A South Florida pilot is bestowing a high honor to his dad by taking to the skies to help others in need.
His dad, who was also a pilot, lost his life in a tragedy.
“The first time I entered the cockpit, I was 5 months old. My dad has the little carry-on thing, and I was right here, and we were flying,” said South Florida pilot Lee Giat.
Giat has spent his entire life around airplanes. Now, he’s taking grief and channeling it into a mission.
“This is my way of using my ability to fly, my love for science, and using it to make the world a little bit better,” Lee said.
Lee’s father, Nissan Giat, trained him and hundreds of other pilots through the years.
In late August, Giat’s twin-engine plane crashed in Pembroke Park.
He and another man on board died.
Lee is now spearheading a project called Passage: Science to South America as his way of honoring his dad.
“In the U.S. we have so many initiatives and organizations that want to bring science to kids and want to get them to pursue STEM careers. Look around you, everyone wants to be an astronaut. But in Latin America, that’s not even a possibility,” he said.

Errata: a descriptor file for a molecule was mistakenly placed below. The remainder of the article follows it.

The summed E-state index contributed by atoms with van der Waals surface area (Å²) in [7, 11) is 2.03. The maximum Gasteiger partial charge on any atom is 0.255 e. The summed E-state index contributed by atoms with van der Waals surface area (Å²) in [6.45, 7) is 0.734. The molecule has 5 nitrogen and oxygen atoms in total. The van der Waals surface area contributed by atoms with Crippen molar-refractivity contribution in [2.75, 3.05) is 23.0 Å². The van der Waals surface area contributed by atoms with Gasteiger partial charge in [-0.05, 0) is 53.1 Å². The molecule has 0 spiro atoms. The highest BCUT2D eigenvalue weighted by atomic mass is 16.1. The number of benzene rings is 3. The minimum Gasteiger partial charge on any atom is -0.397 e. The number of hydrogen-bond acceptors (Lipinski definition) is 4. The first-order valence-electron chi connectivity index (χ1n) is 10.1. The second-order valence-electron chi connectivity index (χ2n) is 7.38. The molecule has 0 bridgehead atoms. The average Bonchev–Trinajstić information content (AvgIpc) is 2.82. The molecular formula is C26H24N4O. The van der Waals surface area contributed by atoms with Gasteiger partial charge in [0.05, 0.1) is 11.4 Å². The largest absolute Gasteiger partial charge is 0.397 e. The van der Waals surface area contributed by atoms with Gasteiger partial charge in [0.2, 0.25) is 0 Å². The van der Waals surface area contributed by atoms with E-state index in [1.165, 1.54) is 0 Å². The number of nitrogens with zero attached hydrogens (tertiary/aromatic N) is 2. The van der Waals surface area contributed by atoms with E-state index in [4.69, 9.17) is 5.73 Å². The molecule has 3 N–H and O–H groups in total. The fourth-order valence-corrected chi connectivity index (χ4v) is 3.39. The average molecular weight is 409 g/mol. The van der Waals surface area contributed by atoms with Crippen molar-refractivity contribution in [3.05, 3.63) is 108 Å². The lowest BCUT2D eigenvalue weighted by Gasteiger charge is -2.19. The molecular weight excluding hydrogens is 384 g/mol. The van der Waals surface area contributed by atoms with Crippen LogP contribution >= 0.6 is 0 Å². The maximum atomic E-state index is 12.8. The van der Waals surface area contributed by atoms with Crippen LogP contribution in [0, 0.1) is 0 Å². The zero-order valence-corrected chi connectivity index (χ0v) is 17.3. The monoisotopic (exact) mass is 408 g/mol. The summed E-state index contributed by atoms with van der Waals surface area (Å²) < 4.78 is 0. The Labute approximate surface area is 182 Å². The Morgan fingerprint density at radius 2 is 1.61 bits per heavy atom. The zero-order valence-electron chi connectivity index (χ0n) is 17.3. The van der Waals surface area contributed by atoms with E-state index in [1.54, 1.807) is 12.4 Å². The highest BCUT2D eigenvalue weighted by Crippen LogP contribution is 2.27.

Lee started Passage as a way to bring technology and supplies to students throughout Latin America, flying those tools directly to them.
The goal: To make science more accessible to kids throughout the region.
“They express this need for science in that region and the opportunity for these kids to succeed is really important because they currently don’t have that opportunity. They’re struggling with basic third world problems,” Lee said.
Lee hopes to bring new opportunities to children who might not otherwise have them, something he believes his father would be proud of.
“He’s the best pilot I ever knew, and he wanted me to be better, and I hope that I can live up to his legacy, I guess,” he said.
Lee already has 10 schools throughout Latin America on board and hopes to get more.
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